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Deuterium and phosphorus nuclear magnetic resonance (NMR) has been used to investigate the dynamics of slow motional processes induced in bilayer cardiolipin upon binding with cytochrome c. 31P NMR line shapes suggest that protein binding induces less restricted, isotropic-like motions in the lipid phosphates within the ms time scale of this measurement. However, these motions impart rapid transverse relaxation to methylene deuterons adjacent to the phosphate in the lipid headgroup and so did not feature strongly in the NMR line shapes recorded from these nuclei by using the quadrupolar echo. Nonetheless, motional characteristics of the headgroup deuterons were accessible to a dynamic NMR approach using the Carr-Purcell-Meiboom-Gill multiple-pulse experiment. Compared to the well-studied case of deuterons in fatty acyl chains of bilayer phosphatidylcholine, the motions determining the 2H spin transverse relaxation in the headgroup of bilayer cardiolipin were much faster, having a lower limit in the 5-10 kHz range. On binding with cytochrome c, the T2 effecting motions in the cardiolipin headgroup became faster still, with rates comparable to the residual quadrupolar coupling frequency of the headgroup deuterons (approximately 25 kHz) and so coincided with the time scale for recording the quadrupolar echo (approximately 40 microseconds). It is concluded that the headgroup of cardiolipin does not exclusively report localized dynamic information but is particularly sensitive to collective motions occurring throughout the bilayer molecules. Although the rates of collective modes of motion may be dependent on the lipid type in pure lipid bilayers, these low-frequency fluctuations appear to occupy a similar dynamic range in a variety of lipid-protein systems, including the natural membranes.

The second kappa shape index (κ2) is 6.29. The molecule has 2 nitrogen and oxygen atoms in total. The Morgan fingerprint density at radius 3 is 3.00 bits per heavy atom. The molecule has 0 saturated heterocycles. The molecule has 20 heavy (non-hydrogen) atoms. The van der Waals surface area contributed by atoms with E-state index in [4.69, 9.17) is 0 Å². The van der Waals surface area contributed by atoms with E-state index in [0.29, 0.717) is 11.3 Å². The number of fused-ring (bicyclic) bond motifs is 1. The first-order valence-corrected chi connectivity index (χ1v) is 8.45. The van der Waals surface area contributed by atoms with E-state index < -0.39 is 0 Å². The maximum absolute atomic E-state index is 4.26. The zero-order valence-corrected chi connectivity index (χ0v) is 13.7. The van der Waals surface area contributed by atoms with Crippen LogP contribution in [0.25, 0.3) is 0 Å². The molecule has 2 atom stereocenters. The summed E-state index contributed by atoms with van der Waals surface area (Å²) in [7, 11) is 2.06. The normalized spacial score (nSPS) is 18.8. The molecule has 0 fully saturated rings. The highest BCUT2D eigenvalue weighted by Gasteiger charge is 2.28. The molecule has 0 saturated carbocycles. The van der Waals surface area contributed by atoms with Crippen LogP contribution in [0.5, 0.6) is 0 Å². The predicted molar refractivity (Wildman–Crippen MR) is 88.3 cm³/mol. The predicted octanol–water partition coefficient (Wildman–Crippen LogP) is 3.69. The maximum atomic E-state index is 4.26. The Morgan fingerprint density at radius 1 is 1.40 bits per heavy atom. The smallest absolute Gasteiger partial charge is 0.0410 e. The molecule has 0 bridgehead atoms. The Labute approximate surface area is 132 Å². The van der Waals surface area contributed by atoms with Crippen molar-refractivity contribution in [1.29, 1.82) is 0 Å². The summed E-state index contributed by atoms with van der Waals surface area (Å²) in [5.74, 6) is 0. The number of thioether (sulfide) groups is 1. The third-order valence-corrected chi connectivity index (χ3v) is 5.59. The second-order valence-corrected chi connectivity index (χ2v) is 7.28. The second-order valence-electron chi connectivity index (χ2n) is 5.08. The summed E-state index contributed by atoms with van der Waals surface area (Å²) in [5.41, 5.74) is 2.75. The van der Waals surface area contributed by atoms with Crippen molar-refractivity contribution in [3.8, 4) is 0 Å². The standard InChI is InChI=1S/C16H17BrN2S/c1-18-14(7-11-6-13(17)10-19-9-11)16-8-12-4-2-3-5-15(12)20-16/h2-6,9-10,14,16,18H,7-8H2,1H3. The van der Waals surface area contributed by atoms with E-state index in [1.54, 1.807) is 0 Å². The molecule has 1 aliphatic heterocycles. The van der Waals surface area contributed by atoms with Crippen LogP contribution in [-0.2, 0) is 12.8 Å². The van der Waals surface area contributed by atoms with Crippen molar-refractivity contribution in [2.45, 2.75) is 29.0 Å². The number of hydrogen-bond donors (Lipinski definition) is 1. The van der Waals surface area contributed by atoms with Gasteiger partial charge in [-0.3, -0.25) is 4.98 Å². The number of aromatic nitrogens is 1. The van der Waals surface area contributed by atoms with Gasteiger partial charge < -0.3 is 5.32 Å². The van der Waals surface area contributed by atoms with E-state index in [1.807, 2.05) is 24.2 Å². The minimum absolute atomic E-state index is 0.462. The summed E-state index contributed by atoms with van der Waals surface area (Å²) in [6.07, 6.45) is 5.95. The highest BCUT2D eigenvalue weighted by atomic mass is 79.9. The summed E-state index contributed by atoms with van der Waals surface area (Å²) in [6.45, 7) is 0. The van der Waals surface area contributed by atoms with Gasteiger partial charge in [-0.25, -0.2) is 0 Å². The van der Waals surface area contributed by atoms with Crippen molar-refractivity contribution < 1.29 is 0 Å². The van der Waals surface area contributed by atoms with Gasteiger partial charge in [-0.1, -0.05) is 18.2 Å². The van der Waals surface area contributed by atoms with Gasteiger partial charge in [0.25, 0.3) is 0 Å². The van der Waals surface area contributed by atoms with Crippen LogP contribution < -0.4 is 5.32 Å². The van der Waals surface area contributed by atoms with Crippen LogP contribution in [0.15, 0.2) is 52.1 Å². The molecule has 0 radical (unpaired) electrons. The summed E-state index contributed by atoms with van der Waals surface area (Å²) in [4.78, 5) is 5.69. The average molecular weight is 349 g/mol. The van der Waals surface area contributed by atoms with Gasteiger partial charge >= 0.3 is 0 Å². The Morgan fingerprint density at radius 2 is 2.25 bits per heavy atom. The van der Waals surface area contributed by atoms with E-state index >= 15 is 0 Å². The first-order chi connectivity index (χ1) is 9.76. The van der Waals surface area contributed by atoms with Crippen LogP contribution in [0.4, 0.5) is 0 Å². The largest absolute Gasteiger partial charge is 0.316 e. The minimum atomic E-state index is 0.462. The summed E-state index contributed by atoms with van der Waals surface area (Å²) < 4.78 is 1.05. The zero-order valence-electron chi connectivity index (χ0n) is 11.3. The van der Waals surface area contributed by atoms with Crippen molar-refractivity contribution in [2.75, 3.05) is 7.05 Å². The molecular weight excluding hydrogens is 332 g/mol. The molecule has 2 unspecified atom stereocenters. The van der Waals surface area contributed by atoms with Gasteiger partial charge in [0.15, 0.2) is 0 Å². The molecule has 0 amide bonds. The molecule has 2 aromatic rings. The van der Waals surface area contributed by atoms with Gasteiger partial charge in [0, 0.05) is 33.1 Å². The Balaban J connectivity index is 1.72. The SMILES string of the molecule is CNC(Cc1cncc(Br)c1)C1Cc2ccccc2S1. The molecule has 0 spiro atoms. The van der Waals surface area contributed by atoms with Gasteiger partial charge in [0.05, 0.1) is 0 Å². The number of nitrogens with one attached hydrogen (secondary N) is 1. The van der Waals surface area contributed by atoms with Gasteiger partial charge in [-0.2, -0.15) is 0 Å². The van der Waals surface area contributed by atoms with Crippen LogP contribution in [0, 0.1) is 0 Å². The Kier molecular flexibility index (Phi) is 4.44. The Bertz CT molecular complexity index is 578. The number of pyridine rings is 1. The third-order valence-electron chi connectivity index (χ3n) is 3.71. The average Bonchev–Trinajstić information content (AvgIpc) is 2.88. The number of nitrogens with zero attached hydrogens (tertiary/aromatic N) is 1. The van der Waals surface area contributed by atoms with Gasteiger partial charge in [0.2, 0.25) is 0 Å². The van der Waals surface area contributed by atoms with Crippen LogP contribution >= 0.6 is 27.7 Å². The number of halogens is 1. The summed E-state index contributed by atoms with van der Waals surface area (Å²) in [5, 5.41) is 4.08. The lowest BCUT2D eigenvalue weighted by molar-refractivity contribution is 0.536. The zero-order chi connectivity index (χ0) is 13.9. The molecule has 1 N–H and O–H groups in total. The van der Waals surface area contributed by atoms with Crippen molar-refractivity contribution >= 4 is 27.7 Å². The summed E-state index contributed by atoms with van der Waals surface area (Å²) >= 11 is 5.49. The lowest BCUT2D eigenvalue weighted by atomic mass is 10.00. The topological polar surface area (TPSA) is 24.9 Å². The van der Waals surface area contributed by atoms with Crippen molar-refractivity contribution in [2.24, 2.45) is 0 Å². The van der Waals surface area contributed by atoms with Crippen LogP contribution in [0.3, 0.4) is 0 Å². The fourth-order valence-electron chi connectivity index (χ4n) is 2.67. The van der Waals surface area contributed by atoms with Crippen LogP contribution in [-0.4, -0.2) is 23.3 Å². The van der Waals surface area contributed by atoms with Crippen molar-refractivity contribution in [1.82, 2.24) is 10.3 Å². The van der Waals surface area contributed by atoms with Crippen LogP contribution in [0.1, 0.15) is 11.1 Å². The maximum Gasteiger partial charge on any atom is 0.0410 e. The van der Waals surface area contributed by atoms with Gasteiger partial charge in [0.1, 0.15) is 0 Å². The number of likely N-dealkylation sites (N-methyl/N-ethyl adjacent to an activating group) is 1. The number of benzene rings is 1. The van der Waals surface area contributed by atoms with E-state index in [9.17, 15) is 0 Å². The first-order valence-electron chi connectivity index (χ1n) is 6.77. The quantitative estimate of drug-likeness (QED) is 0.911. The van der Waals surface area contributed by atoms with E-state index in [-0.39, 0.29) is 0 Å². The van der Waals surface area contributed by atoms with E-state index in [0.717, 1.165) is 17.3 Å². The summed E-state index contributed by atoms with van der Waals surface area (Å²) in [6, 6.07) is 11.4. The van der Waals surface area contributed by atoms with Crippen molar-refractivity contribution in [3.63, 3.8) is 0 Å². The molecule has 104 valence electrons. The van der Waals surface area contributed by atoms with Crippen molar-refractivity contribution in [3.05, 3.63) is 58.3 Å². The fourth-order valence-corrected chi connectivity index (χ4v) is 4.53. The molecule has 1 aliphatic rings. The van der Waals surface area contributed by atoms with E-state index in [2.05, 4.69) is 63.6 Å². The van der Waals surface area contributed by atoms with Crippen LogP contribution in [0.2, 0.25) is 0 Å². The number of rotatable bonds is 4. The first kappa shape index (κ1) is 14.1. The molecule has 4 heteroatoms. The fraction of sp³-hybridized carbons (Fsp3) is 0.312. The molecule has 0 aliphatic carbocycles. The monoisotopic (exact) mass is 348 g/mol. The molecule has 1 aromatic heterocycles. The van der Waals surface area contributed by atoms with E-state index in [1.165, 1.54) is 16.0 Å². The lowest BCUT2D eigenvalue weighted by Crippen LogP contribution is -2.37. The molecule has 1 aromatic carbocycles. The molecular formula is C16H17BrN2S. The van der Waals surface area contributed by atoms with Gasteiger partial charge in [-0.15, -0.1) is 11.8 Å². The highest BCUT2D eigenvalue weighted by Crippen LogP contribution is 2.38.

Original publication




Journal article


Biophys J

Publication Date





106 - 112


Animals, Binding Sites, Biophysical Phenomena, Biophysics, Cardiolipins, Cytochrome c Group, Horses, In Vitro Techniques, Lipid Bilayers, Magnetic Resonance Spectroscopy, Membrane Lipids